Agenda: Why, as a physician, I oppose assisted dying
I AM a palliative care specialist and I believe Scotland must not introduce assisted dying.
Palliative care aims to give people with life-limiting illness the best possible quality of life. As a palliative care doctor I help people live, not die, and am taken aback by MSP Liam McArthur’s Assisted Dying Bill. He thinks assisted dying is complementary to palliative care. Like many other trainee palliative medical consultants, I want no part in assisted dying.
The proposal is for the doctor to prescribe lethal medication to a terminally ill patient to enable them to take their own life. I fear some may be misled to believe a change in law is needed for people with terminal illness to ask for chemotherapy to be withdrawn or refuse cardiopulmonary resuscitation. These choices are already legal.
Furthermore, the consultation contains glaring omissions.
It fails to provide an accurate explanation of how natural dying is experienced for the majority of people, and sensationally emphasises rare, catastrophic possibilities.
There are dying people with difficult to control systems – the complex cases I treat. However, most people do not experience uncontrollable suffering while dying. The consultation states that “11 Scots a week die badly in spite of [palliative] care”. On average 1,200 die per week in Scotland, this means that more than 99 per cent of dying people do not die badly.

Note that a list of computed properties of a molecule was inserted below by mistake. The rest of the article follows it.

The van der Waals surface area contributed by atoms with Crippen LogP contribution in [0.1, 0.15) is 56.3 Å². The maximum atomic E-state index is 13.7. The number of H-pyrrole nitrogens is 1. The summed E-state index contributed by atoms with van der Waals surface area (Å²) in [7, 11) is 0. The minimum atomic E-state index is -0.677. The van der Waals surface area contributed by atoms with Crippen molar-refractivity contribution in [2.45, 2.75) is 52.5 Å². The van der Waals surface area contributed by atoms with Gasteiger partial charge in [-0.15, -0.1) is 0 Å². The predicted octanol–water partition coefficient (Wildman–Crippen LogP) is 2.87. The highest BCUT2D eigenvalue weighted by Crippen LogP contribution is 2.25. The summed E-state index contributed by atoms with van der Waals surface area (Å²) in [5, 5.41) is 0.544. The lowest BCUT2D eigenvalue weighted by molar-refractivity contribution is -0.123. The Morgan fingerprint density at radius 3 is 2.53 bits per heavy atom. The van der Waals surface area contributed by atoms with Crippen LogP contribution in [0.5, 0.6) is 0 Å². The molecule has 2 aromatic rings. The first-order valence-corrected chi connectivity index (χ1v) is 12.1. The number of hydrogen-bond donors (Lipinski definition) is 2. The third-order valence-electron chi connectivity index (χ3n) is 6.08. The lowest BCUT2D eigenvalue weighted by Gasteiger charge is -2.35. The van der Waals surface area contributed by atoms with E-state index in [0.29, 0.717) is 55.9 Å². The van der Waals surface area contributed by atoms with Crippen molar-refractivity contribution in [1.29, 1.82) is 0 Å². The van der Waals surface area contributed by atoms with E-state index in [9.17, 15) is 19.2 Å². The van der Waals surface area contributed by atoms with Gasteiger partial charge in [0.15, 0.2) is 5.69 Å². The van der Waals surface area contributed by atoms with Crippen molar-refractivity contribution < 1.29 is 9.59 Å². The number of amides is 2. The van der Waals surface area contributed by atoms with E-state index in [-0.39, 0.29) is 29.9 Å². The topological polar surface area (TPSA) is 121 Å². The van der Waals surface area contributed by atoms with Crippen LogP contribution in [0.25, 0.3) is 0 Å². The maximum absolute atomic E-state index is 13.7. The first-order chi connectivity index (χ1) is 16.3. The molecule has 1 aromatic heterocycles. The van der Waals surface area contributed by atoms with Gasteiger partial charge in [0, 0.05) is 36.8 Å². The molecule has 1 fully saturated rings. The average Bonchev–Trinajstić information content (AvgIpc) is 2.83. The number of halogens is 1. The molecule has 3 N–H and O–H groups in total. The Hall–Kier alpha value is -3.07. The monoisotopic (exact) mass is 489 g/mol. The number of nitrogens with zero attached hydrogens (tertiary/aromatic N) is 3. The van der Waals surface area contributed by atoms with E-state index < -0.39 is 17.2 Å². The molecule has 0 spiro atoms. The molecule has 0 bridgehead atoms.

Secondly, the consultation fails to mention most people who request assisted dying, in countries where it is legal, do not do so due to uncontrolled pain or other physical symptoms. Most request dying for psychological suffering from the fear of dying, or for social concerns, such as a fear of being a burden on others.
Thirdly, the bill assumes a guarantee the person will have a compassionate pain-free death. But there is no evidence such processes exist.
Doctors must do no harm. In practice, patients may refuse a treatment which the doctor believes will help them but they may not demand a harmful treatment.
Assisted suicide will have a profound effect on healthcare. Doctors have a moral and legal responsibility to make a patient aware of choices available. Assisted dying means every doctor-patient interaction for terminally ill people will need to mention this choice, which is likely to have a negative, if not coercive effect, on some.
Moreover, we can tackle much of the perceived need for assisted dying by spreading wider awareness of natural dying and palliative care. People should understand that, as Dr Kathryn Mannix, the palliative medicine consultant and writer, says, dying will probably not be as bad as you think.
I do not wish to practise medicine in a society which responds to someone wishing to end their own life by giving them the means to do so. I wish to work towards the alleviation of suffering, so the person can enjoy the best possible quality of life.
Dr Shaun Peter Qureshi is a physician most recently based at the Beatson Cancer Centre in Glasgow, specialising and training to be a consultant in Palliative Medicine. He researches, teaches, publishes and gives presentations nationally and internationally, on end-of-life care.
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